Organic food is admittedly more expensive and in some cases harder to find however some fruits and vegetables are more likely to be contaminated with pesticide residues and are worth buying organic. The main reason to choose locally grown organic produce is because we lower our risk of ingesting potentially harmful chemicals from pesticides and herbicides.
If life were ideal, we would consume food contaminated with as little pesticide as possible. Pesticides have been classified as probable carcinogens for 25 years and have been associated with different kinds of cancers in certain workers, although they are exposed to much higher levels than found on our food.
For example, researchers in Australia studied 13 volunteers who ate a conventional diet for one week and more than 80 percent organic foods for another week. Urinary levels of pesticides fell by 89 percent to 96 percent on the organic diet. In another study of a family of five in Sweden urine levels of pesticides fell by over 90 percent when the family’s diet shifted from conventional to organic, and the decrease was greatest in the children.
And according to the Environmental Working Group (an organisation of scientists, researchers) certain types of organic produce can reduce the amount of toxins you consume on a daily basis by as much as 80 percent.
The group put together two lists, “The Dirty Dozen” and “The Clean 15,” to help consumers know when they should buy organic and when it is unnecessary. These lists were compiled using data from the United States Department of Agriculture on the amount of pesticide residue found in non-organic fruits and vegetables after they had been washed.
The fruits and vegetables on “The Dirty Dozen” list, when conventionally grown, tested positive for at least 47 different chemicals, with some testing positive for as many as 67.
For produce on the “dirty” list, you should definitely go organic unless you like the idea of consuming a chemical cocktail.
Richard Wiles, senior vice president of policy for the Environmental Working Group explained why some types of produce are more prone to sucking up pesticides than others : “If you eat something like a pineapple or sweet corn, they have a protection defence because of the outer layer of skin. Not the same for strawberries and berries.”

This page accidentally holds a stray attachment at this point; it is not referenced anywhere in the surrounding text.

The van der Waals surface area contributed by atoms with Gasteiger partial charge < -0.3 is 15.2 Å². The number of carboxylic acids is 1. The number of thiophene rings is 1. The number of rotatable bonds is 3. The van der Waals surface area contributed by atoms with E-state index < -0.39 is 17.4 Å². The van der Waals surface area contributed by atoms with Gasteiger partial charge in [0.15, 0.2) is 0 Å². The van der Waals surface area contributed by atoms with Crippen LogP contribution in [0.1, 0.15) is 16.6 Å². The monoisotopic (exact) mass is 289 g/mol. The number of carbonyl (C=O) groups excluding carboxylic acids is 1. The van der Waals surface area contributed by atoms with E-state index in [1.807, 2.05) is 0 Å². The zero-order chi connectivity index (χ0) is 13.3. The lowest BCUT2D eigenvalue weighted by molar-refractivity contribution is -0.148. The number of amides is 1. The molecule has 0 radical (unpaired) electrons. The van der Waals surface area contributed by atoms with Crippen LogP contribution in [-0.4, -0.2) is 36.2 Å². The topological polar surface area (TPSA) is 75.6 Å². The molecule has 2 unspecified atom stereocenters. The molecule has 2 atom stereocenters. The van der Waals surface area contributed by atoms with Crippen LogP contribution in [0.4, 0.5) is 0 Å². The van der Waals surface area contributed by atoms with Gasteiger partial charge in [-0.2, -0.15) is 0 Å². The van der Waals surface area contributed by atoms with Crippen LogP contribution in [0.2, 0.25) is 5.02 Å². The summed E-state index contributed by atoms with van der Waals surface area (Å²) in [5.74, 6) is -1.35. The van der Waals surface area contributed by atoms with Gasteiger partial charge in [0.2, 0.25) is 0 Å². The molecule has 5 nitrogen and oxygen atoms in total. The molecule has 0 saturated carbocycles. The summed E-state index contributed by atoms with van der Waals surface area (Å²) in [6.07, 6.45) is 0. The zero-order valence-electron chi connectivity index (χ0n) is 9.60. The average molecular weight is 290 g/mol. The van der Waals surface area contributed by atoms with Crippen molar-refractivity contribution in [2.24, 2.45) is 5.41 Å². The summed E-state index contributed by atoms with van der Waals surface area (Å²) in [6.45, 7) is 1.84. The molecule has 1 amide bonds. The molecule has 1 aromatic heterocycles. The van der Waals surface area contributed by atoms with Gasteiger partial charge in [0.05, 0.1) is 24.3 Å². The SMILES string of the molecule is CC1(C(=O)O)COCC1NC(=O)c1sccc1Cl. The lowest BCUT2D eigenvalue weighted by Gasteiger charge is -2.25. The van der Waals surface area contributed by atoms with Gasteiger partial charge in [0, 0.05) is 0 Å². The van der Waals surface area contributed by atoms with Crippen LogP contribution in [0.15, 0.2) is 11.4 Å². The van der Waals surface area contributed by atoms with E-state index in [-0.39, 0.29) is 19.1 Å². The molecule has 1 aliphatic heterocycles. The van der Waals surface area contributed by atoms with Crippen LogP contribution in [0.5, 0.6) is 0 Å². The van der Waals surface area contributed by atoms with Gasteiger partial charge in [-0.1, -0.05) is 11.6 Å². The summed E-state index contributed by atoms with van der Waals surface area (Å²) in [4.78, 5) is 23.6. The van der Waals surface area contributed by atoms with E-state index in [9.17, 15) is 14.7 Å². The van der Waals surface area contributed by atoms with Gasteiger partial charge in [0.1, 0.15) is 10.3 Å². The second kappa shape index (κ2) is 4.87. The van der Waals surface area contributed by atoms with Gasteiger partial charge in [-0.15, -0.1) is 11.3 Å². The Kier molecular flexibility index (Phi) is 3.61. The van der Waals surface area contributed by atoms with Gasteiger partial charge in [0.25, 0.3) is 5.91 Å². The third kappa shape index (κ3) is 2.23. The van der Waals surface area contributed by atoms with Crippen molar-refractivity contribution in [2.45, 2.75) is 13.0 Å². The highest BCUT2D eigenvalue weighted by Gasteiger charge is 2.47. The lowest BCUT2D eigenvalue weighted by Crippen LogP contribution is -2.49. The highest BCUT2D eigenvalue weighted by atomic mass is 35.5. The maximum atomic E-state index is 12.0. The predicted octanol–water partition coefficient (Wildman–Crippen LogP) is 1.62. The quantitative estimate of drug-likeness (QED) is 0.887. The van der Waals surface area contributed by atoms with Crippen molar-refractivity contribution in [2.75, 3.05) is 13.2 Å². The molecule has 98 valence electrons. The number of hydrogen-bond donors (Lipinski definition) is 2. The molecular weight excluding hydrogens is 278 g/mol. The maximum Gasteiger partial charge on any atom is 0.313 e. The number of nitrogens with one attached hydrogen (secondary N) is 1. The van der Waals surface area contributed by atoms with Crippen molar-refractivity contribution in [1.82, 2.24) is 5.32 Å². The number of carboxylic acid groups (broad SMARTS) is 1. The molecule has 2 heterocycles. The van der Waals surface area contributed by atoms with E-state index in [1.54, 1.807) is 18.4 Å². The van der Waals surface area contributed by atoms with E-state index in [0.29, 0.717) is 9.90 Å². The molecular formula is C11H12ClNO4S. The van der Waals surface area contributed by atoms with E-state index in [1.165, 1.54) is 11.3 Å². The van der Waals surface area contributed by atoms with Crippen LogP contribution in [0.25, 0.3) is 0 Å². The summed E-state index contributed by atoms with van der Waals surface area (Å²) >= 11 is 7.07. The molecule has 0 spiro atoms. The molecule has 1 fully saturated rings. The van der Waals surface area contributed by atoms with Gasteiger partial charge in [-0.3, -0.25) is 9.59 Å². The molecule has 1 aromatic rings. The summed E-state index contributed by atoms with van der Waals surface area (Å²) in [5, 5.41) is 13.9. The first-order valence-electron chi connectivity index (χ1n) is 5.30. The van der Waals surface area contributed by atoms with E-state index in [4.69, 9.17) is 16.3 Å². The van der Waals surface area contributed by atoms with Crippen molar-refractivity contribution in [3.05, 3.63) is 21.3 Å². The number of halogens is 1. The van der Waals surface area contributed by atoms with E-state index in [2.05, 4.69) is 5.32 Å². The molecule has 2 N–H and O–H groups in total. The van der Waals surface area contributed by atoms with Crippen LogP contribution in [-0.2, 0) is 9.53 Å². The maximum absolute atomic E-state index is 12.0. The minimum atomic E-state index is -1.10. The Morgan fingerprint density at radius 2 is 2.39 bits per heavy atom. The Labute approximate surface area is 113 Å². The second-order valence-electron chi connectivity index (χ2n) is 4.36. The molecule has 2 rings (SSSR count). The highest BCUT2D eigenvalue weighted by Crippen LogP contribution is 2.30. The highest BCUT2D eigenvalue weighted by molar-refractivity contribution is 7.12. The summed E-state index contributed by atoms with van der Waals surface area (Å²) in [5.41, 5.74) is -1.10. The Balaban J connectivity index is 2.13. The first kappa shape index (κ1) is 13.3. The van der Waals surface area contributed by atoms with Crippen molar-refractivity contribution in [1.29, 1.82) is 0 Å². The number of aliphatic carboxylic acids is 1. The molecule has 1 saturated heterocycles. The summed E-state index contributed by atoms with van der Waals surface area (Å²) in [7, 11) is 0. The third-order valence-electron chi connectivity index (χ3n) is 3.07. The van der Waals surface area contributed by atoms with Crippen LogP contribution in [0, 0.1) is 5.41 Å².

Wiles adds, “You should do what you can do, but the idea you are going to wash pesticides off is a fantasy, you should still wash your produce because you will reduce pesticide exposure.”
Remember, the lists of dirty and clean produce were made after the produce was washed using high-power pressure water systems that most people don’t even have.
Here are six ‘dirtiest” produce that were on top of the list this year (2018) :
Strawberries rank number one for yet another year. One sample contained over 22 pesticide residues, with one-third of all samples showing 10 or more pesticides. Nearly 99 percent of the total samples had at least one pesticide.
Farmers typically use huge volumes of poisonous gases to sterilize their fields before planting, which has awful consequences when it comes to consuming this tasty berry. While some side effects of pesticide consumption may not prove as harmful as others, many of the chemicals used have been linked to cancer, neurological issues and hormone disruption.
So when it comes to strawberries just pay the extra bucks and buy organic, so you can eat your berries with confidence that you are eating pesticide-free!
Runner-up is spinach! Spinach was found to have a high a concentration of a neurotoxic insecticide, permethrin. This chemical has been linked to tremors and seizures. In total 97 percent of conventional spinach samples contained some sort of pesticide residues.
At a fairly low price in general it always buy organic spinach.
More than 99 percent of peaches studied in a sample were found to have pesticide residues. One of the residues was chlorpyrifos, the same pesticides found in bell peppers that can impact brain development in children. On average, four pesticide residues were continuously found on non-organic peaches.
With so many varieties of tomatoes, it’s shocking to hear that one sample of conventionally grown tomatoes contained 15 different pesticides and that on average four pesticides were used on a normal basis. The thin skin of a tomato means the pesticides are able to penetrate the fruit and that simply washing isn’t enough to keep chemicals away from your family.
5. Bell peppers
The USDA reports that nearly 90 percent of non-organic sweet bell pepper samples they analysedcontained pesticide residues. While they possessed fewer pesticide residues than other Dirty Dozen foods, the pesticides tend to be more toxic for our health overall. In particular, bell peppers tend to have higher levels of Chlorpyrifos, a neurotoxic insecticide that has been found to negatively effect a child’s behaviour and brain development.
So when shopping for your favourite, green, yellow, orange and red peppers avoid some of the worst pesticides and go organic.
Non-organic potatoes tested in the study contained more pesticide residues by weight than any other crop. It was found that Chlorpropham, was the highest detected pesticide among all used on the crop, which has been linked to disruption in the body’s central nervous system.
Even the most careful washing cannot remove all pesticides, so be sure to shop organic on this one.
The full list contains 49 types of produce, rated on a scale of least to most pesticide residue.
You can check out the full list and download the shoppers guide from on the Environmental Working Group’s website at www.foodnews.org.